Ayuyu Case Gets Battier

March 27, 2013

Senator Juan Ayuyu was arrested on misdemeanor charges for smuggling federally protected  fruit bats. Later he was arrested on felony charges for conspiracy to obstruct justice, witness tampering and attempted destruction of evidence. After the felony charges, he had his bail revoked and was ordered to prison where he was charged with possession of a cell phone.

It was rumored that an attorney may have assisted in providing him with the cell phone.

Now Ayuyu's attorneys, Joaquin and Victorino Torres have been disqualified from representing him. It seems that the smuggled fruit bats may have been intended for the attorney Joaquin Torres or their brother Senator Ralph Torres.

 Ayuyu's cell pone records of October 17, 2010, the day the smuggled bats arrived on Saipan indicate numerous calls between the    made to and from the defendant and attorney Joaquin Torres and Senator Torres.  Conveniently, the Torres brothers cannot recall the phone calls or conversations.

District Court Judge Ramona Manglona has ruled that the Torres attorneys and law firm be disqualified from representing Ayuyu because of clear conflict of interest. Joaquin Torres could be called to testify in the case.

From the order:
The charges in these cases arise from an alleged conspiracy to unlawfully transport Mariana fruit bats, a threatened species, from Rota to Saipan on October 17, 2010. The Government has proffered evidence of the following: that fruit bats were discovered in a box belonging to Defendant and bound for Saipan on a Freedom Air flight from Rota; that Defendant admitted to a Freedom Air employee that the box was his and told the employee that the bats were “for a lawyer on Saipan”; that Defendant then called Ralph Torres once from Rota; and that soon after Defendant arrived in Saipan, Ralph called Defendant twice, then called his brother Joaquin and spoke with Joaquin for more than five minutes, then called Defendant once more. In a voluntary interview with Government agents, Ralph stated he cannot remember any specifics about the phone calls.    
. . . The sequence of telephone calls after Defendant Ayuyu’s flight from Rota to Saipan on October 17, 2010, raises an unacceptable risk that Joaquin Torres may become an unsworn witness. The Government may introduce the subscriber logs to support testimony by the Freedom Air employee that Defendant told him the box of fruit bats was for a Saipan lawyer. The logs show that shortly after landing on Saipan, Defendant called Ralph Torres; Ralph then called Joaquin Torres, who is a Saipan lawyer and – up until now – Defendant’s lawyer. 
The prospect of jurors’ gazing over to the defense table and wondering what Joaquin Torres would say if he were called to the stand, is intolerable.  From the representations that Joaquin and Victorino Torres made as officers of the Court, it cannot be said at this time that there is an actual conflict of interest. However, the risk that such a conflict will develop is unmistakable. Joaquin Torres has not stated that he affirmatively recalls the five-minute conversation with Ralph on the date in question and that it had nothing to do with the allegations in this case. Rather, he says he does not remember the phone call.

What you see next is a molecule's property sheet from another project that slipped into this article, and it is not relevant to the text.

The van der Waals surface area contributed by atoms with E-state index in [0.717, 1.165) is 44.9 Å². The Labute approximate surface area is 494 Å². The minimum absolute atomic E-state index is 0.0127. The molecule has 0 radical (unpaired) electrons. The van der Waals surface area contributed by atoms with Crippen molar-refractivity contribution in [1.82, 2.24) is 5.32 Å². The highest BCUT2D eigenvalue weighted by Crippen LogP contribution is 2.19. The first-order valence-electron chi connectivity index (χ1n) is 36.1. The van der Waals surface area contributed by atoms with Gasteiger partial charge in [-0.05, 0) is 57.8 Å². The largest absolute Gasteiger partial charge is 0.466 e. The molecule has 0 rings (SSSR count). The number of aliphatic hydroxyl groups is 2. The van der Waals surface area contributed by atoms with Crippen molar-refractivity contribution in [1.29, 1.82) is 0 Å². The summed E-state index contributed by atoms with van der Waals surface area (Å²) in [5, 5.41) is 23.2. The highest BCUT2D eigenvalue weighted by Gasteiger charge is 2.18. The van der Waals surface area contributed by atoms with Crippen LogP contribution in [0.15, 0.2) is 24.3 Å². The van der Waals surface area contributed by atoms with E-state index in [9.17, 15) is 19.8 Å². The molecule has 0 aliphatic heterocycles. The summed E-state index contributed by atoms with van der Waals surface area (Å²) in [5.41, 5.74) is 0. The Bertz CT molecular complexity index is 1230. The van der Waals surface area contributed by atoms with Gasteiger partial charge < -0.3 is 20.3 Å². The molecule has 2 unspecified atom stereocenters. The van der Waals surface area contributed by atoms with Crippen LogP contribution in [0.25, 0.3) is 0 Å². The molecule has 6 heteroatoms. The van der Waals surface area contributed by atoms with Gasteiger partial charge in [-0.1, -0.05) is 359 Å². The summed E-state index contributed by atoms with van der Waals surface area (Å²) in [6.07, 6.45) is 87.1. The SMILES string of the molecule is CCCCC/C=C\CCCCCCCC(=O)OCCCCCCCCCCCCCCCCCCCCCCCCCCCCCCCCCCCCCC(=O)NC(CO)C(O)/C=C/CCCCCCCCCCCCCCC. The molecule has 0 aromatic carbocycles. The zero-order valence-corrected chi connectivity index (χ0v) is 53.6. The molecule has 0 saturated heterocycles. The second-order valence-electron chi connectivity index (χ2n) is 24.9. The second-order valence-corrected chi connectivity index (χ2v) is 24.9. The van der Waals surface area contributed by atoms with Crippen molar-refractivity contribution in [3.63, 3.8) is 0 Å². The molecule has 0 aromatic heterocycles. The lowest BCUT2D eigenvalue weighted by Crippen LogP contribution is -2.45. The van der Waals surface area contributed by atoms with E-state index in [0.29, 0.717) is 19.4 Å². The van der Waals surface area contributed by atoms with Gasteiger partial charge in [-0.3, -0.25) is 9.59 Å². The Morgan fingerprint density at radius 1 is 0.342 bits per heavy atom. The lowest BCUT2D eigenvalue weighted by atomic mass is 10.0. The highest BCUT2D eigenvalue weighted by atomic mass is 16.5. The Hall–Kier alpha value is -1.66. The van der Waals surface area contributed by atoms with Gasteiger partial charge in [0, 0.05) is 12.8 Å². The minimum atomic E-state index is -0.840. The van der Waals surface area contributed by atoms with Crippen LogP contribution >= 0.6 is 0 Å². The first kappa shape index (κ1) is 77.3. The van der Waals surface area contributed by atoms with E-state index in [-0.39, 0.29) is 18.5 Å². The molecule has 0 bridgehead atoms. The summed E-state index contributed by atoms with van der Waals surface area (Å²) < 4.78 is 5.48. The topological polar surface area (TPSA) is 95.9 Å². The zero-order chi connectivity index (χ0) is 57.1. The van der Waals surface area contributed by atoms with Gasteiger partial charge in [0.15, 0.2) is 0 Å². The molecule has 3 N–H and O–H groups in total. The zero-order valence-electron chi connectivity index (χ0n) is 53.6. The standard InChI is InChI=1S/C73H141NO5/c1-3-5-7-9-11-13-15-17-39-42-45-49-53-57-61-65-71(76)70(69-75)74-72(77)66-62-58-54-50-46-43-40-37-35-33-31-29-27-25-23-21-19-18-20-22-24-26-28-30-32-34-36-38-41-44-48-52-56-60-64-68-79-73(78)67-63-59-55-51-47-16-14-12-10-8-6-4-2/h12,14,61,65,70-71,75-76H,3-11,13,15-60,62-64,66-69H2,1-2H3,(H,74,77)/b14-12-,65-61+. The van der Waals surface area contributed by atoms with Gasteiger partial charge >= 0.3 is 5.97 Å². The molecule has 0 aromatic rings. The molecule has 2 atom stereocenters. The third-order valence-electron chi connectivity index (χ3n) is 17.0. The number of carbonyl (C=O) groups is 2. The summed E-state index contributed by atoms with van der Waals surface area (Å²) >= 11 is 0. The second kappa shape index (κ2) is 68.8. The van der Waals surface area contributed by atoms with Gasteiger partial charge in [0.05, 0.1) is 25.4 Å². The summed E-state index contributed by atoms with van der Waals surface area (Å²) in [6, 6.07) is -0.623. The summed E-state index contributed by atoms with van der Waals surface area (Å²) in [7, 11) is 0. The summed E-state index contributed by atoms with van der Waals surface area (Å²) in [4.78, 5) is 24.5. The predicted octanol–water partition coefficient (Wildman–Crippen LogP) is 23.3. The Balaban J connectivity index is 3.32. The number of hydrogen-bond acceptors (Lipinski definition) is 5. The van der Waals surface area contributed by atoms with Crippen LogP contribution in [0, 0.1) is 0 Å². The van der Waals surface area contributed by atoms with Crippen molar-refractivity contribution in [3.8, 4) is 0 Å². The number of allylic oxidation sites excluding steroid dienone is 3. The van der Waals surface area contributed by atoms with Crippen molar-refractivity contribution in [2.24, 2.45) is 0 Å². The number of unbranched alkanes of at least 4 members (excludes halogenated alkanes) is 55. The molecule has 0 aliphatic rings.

Although Joaquin and Ralph Torres apparently do not now remember the content of that conversation, it is quite conceivable that the press of trial will jog their memories and give rise to a claim of attorney-client privilege. If the Government finds itself having to call Ralph to rebut testimony by defense witnesses (including by the Defendant, if he chooses to testify), the risk of a conflict hindering cross-examination is real.
The upcoming trial's exhibit list contains Ayuyu's cell phone records. Many of the documents in this case are sealed.

The judge's order:

Effective April 1, 2013, Senator Ayuyu's salary and subsistence allowances will finally be suspended. Ayuyu made the request in a letter to the Senate Rules and Procedures Committee. The Senate members voted 8 - 0 to accept the request.  It is deplorable that the Senate did not suspend his salary immediately when he was sent to prison because he was considered a threat to the community. Why should taxpayers be paying a Senator to sit in jail?

3 comments:

Anonymous said...

Conspiracy to smuggle bats? Good grief! How many millions has the Federal government spent on this? The Russian and Chinese mafia have taken a hold in the CNMI and the FBI is focusing on fruit bats that were never even smuggled? Is anyone surprised that his lawyers were the ones who wanted the bats? No. Are the Feds gonna lock up Ayuyu for 25 years for a conspiracy to capture some bats and continue to let the Russians launder millions through their on island businesses? The bats are getting more attention than the CWs who are endangered of getting deported!

Wendy Doromal said...

Yes, it's batty. Still the threats, witness tampering and obstruction of justice are serious and must be dealt with, especially considering Ayuyu is an elected official.

I totally agree that the federal government should concentrate on some other crimes.

the profit said...

I think Chinese are 100x more of a criminal threat to the peace in the CNMI and I would agree that the feds should focus on containing their criminal activity.